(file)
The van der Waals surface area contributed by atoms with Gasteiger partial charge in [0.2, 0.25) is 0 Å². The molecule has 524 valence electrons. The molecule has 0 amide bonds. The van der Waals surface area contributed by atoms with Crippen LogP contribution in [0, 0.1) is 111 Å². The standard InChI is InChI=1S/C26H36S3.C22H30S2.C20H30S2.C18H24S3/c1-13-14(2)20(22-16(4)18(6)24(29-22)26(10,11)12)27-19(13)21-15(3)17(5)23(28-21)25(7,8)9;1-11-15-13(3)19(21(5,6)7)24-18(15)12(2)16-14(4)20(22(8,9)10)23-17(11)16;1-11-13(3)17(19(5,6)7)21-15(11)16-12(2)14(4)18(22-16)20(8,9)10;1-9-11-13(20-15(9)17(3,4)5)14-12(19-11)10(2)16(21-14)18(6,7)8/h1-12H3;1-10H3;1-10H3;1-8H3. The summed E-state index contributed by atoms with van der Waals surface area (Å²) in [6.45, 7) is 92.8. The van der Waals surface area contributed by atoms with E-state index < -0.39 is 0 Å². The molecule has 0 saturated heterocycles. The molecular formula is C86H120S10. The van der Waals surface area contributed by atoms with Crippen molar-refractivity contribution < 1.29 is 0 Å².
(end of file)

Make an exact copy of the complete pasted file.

The van der Waals surface area contributed by atoms with Gasteiger partial charge in [0.2, 0.25) is 0 Å². The molecule has 524 valence electrons. The molecule has 0 amide bonds. The van der Waals surface area contributed by atoms with Crippen LogP contribution in [0, 0.1) is 111 Å². The standard InChI is InChI=1S/C26H36S3.C22H30S2.C20H30S2.C18H24S3/c1-13-14(2)20(22-16(4)18(6)24(29-22)26(10,11)12)27-19(13)21-15(3)17(5)23(28-21)25(7,8)9;1-11-15-13(3)19(21(5,6)7)24-18(15)12(2)16-14(4)20(22(8,9)10)23-17(11)16;1-11-13(3)17(19(5,6)7)21-15(11)16-12(2)14(4)18(22-16)20(8,9)10;1-9-11-13(20-15(9)17(3,4)5)14-12(19-11)10(2)16(21-14)18(6,7)8/h1-12H3;1-10H3;1-10H3;1-8H3. The summed E-state index contributed by atoms with van der Waals surface area (Å²) in [6.45, 7) is 92.8. The van der Waals surface area contributed by atoms with E-state index < -0.39 is 0 Å². The molecule has 0 saturated heterocycles. The molecular formula is C86H120S10. The van der Waals surface area contributed by atoms with Crippen molar-refractivity contribution < 1.29 is 0 Å².